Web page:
I don't think random usage explains the problem, because random usage on a desktop PC is usually just a few bytes here and there. That's not enough to significantly impact performance, or any of the stats involved when transferring multiple gigabytes in one shot. Or at least, it shouldn't be, but clearly it is a much more difficult problem than they had thought. :lol:
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Re: Is Microsoft bad at math?

Fri Apr 12, 2019 10:41 pm

derFunkenstein wrote:
Especially when you're trying to transfer small files, it seems Windows has a much harder time gauging how quickly the transfer will go. Guessing that JBI's Linux box is the same way.

I'm pretty sure that's part of it. It also seems that Linux's disk caching algorithms can sometimes result in pretty bursty/inconsistent I/O performance as seen by the application layer; this is likely confusing the estimated time calculations.
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Re: Is Microsoft bad at math?

Sat Apr 13, 2019 1:18 am

There's an xkcd for that.
https://xkcd.com/612/
 
leor
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Re: Is Microsoft bad at math?

Sat Apr 13, 2019 9:34 am

lulz

So let's see, I posted this at 5:16 last night, and it's showing 43% complete, so that's about 17 hours. It's still showing "More than a day," but it seems like it will be closer to 20 hours.
 
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Re: Is Microsoft bad at math?

Mon Apr 15, 2019 10:08 am

As others have said, it's a much harder problem than you'd initially think. Windows 10 seems to be better than predecessors in that it tries to estimate the time remaining based on the total average speed based on the run so far. I've seen it be mostly reliable for getting a rough guess of "a few hours" versus "a few minutes". The exact time it says is rarely accurate.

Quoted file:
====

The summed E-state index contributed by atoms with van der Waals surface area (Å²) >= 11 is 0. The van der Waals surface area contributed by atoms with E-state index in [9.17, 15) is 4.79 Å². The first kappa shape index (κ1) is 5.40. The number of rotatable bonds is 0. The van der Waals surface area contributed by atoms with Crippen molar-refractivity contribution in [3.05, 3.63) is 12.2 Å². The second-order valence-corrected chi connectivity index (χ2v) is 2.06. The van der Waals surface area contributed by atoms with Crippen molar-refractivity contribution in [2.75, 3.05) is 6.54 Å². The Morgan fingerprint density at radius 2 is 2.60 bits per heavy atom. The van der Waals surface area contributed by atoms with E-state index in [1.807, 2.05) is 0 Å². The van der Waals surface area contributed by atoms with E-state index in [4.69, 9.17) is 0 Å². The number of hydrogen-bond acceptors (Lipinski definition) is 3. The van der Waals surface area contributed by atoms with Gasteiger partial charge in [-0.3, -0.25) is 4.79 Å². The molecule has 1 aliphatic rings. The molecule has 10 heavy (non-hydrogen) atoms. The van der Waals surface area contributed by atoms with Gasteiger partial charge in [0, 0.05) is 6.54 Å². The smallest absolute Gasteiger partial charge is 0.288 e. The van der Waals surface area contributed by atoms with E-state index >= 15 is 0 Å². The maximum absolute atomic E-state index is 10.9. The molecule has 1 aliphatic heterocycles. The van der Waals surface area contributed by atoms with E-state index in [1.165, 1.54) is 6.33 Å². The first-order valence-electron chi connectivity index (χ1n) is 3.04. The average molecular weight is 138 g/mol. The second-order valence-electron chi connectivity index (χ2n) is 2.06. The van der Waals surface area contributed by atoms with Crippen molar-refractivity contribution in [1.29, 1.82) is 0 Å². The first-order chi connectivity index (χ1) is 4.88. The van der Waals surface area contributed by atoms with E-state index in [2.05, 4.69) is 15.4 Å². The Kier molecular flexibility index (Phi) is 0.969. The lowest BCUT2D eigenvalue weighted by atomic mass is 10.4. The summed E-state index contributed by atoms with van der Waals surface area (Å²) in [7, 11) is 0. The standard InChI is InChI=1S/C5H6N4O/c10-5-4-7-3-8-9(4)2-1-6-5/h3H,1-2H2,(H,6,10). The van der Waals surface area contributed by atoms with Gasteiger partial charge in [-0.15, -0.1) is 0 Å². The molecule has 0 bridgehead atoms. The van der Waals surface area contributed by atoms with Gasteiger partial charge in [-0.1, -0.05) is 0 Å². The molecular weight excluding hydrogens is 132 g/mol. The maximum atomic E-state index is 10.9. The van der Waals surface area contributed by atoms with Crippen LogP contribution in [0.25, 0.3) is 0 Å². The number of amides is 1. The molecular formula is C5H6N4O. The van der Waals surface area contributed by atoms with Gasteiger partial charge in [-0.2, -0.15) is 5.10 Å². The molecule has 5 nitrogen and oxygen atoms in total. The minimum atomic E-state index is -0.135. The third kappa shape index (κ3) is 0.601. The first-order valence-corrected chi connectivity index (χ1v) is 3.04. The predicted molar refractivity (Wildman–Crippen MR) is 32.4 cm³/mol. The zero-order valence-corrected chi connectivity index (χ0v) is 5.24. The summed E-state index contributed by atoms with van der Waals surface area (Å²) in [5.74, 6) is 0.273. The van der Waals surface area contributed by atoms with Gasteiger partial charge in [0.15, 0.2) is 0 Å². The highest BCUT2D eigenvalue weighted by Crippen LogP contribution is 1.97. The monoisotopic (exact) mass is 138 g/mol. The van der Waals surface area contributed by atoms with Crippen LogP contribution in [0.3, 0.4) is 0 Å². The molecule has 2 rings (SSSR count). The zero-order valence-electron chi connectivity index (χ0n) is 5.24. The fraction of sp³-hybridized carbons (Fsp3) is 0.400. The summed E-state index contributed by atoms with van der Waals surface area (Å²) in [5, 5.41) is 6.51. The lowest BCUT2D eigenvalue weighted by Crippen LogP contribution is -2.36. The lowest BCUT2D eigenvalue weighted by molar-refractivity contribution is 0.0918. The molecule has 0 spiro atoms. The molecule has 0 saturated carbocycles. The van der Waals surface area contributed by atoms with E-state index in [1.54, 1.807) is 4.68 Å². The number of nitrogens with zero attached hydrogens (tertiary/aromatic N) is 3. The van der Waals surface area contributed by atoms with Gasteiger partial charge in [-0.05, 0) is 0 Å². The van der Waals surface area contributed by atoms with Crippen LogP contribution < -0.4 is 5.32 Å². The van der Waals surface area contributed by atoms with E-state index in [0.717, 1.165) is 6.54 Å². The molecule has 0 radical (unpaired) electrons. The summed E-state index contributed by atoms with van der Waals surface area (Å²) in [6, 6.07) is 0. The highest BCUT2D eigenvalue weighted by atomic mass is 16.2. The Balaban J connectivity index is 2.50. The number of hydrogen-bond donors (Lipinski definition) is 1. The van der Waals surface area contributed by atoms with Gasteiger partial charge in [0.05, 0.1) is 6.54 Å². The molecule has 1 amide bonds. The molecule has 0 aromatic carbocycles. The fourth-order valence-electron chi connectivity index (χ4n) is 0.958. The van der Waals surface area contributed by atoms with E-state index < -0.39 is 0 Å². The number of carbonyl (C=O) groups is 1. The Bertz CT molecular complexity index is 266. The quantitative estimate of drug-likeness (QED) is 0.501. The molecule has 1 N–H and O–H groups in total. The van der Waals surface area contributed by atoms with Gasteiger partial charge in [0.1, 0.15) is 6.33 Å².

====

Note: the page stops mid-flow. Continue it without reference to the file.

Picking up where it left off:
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Re: Is Microsoft bad at math?

Mon Apr 15, 2019 10:18 am

Ironically, most forensics tools I use are very accurate at how long it will be to finish imaging an entire drive.

When you are copying every raw block sequentially there is not much to get in the way other than bad block re-read attempts.
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Re: Is Microsoft bad at math?

Mon Apr 15, 2019 10:41 am

Due to the nature of how data is written onto HDDs and how each file system works. Getting an accurate ETC on massive file/directory transfers is like trying to seer a 5-day weather forecast.
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Re: Is Microsoft bad at math?

Mon Apr 15, 2019 12:16 pm

Not really a Microsoft problem... it's just as bad in Linux and iOS - even worse in some cases.

It's one of those things that sounds like it ought to be easy but turns out to be really difficult to actually do.

It tends to be better for very large files - especially if there's only one - or in other cases where it has to do one, singular operation. For example, SQL backup and restore estimates tend to be right on the nose; as do drive cloning times.

As soon as you start throwing multiple files or multiple operations into the mix, it just kinda guesses.
 
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Re: Is Microsoft bad at math?

Mon Apr 15, 2019 1:02 pm

If you're actually doing a lot of large copies, you really shouldn't be using Explorer anyway (if you care about performance). From this TechNet blog post:

Most file copy tools like the EXPLORER.EXE GUI, the COPY command in the shell, the XCOPY.EXE tool and the PowerShell Copy-Item cmdlet not optimized for performance. They are single-threaded, one-file-at-a-time solutions that will do the job but are not designed to transfer files as fast as possible.

The best file copy tool included in Windows is actually the ROCOBOPY.EXE tool. It includes very useful options like /MT (for using multiple threads to copy multiple files at once) and /J (copy using unbuffered I/O, which is recommended for large files).

That tool got some love from the Performance Fundamentals team at Microsoft and it’s usually much faster than anything else in Windows.

It’s important to note that even ROBOCOPY with the /MT option won’t help if you’re copying a single file. Like most other file copy programs, it uses a common file copy API instead of custom code.
 
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Re: Is Microsoft bad at math?

Mon Apr 15, 2019 1:47 pm

On the other hand, writing with multiple threads to a destination is a great way to end up with a lot of fragmented files. I do serial copies to avoid that.
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Re: Is Microsoft bad at math?